HOME > Chowhound > Southwest >

Discussion

Dr. Field Goods, Santa Fe: excellent, inexpensive locavore chow and they even have wood-fired pizza!

  • 4

If there's one thing I've long wished for in Santa Fe, it's for more midscale deliciousness that's aimed more at the locals than the tourists. And I have to say, 2013 has been a fantastic year on this front. From Iconik Coffee's outstanding short food menu, to the made-to-order chopped salad bar at Kaune's, to Duel Brewery's no-fuss Belgian and German fare, the city has really been fortunate to get some more arrows in its midscale quiver. That said, Dr. Field Goods may well be the pick of the 2013 litter: a delicious, unpretentious, locavore storefront on the South Side whose most expensive entree clocks in at just 16 bucks.

Let's get my little quibbles out of the way first: DFG's pizza margherita came so, tantalizingly close to perfect Neapolitan authenticity, then fell a little flat by using sliced tomatoes instead of a puree. But everything else about it was outstanding, especially the pitch-perfect crust and the creamy, sweet housemade mozzarella, cooked in their custom-made, wood-burning oven. And although I don't recall for sure, I may have seen a tomato puree or sauce available as an option for other pizzas. My other quibble is that although Chef Josh Gerwin knows how to pack a wallop of flavor into his dishes, he does it with a consistently heavy hand. Yes, it's a farm-to-table restaurant, and heavens yes the food is delicious, but the overwhelming majority of the menu is pretty darn bad for you. The menu still sports the obselescently-named "lighter fare" options, which tend to strike me as a tacit apology they may not be quite as tasty as other choices.

So OK, enough whiny quibbling, let's talk about the good news: pretty much everything else at Dr. Field Goods is pretty freakin' phenomenal. They have a terrific rotating selection of local beers (loved my draft La Cumbre Elevated IPA), as well as a really lovely set of nonalcoholic concoctions (housemade lemonade, limeade, ginger ale...). Given DFG's emphasis on fresh, local ingredients, it's no surprise that there are a number of traditional(ish) NM-style items on the menu, like green chile stew, enchiladas, and breakfast burritos, but they also take the cuisine to new places: we loved our carne adovada egg roll (huge -- one was plenty for two of us for a starter), spicy, earthy, floral and delicious. Also wonderful was their daily special, a housemade green chile pork sausage. And again, sliced tomatoes aside, their pizza margherita was EASILY the closest thing I've found in the state (ahem, outside my house) to Neapolitan authenticity. Didn't try their desserts, but the bread pudding we saw at a neighboring table looked in keeping with the rest of the menu, huge, heavy, and no doubt bursting with deliciousness.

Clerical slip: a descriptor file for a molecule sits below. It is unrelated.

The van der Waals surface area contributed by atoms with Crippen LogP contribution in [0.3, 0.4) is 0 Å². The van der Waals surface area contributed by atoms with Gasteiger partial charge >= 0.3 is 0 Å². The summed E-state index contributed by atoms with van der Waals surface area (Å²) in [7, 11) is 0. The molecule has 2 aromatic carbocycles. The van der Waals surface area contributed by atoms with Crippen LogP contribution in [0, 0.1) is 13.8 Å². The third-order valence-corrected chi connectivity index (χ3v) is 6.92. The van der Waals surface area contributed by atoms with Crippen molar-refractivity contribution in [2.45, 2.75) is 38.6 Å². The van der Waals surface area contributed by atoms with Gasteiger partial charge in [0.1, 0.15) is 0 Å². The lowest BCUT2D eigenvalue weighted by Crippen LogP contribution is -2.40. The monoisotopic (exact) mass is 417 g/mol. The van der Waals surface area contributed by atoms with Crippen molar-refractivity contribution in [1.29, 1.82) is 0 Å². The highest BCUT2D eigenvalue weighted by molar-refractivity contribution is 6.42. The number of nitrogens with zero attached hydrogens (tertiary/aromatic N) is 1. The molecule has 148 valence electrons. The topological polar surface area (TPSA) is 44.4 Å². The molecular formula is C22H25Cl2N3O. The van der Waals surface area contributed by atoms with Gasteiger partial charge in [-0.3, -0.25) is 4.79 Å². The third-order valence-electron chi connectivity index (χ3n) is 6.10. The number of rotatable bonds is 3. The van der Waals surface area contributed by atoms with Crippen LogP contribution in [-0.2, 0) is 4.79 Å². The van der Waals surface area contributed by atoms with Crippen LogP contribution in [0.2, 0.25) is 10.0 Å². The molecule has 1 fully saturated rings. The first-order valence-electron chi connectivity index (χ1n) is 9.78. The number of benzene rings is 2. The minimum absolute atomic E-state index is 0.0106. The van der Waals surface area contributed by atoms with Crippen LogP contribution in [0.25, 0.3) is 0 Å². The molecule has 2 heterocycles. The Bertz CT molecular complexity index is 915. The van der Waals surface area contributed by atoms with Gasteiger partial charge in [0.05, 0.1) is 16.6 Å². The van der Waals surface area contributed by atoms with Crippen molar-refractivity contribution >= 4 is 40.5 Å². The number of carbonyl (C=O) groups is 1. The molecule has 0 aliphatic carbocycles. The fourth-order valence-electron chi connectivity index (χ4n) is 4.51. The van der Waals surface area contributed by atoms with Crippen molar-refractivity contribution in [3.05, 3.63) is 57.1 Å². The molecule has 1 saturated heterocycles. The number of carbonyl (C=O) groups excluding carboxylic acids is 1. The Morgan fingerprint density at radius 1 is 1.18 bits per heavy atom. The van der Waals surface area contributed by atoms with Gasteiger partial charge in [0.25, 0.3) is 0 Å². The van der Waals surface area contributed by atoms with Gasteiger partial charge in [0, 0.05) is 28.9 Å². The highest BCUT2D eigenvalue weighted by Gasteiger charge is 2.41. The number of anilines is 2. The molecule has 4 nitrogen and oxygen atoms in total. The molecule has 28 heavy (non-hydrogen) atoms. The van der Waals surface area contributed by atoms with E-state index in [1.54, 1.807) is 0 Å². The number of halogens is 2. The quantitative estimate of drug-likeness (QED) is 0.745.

As appealing as the chow is here, the friendly, casual vibe of the place is a really welcome element as well. A casual storefront out near Jackalope, well lit, with hightop tables and a long bar surrounding a semi-open kitchen, and a few wall-mounted TVs tuned to the Food Network. Staff are relaxed and unpretentious, mirroring everything else here. And they even have takeout menus; this would be a great place to swing by on the way home if you're too busy to cook. It may not be super healthy, but it's certainly fresh, homey, and delicious. Great addition to Santa Fe all around, I can't wait to get back.

http://drfieldgoods.com/

  1. Click to Upload a photo (10 MB limit)
Delete
  1. Love that the onion rings and that carne adovada eggroll are in the "lite fare" section.

    1. Finlero, one question: is it noisy? I heard/read that he cranks up the music really loud, like Batali does.

      2 Replies
      1. re: sandiasingh

        Music was noticeable (pop and rock from the early 90s when I was there) but it didn't get in the way of our conversation.

        1. re: finlero

          That's good to know. I haven't gone yet for that reason.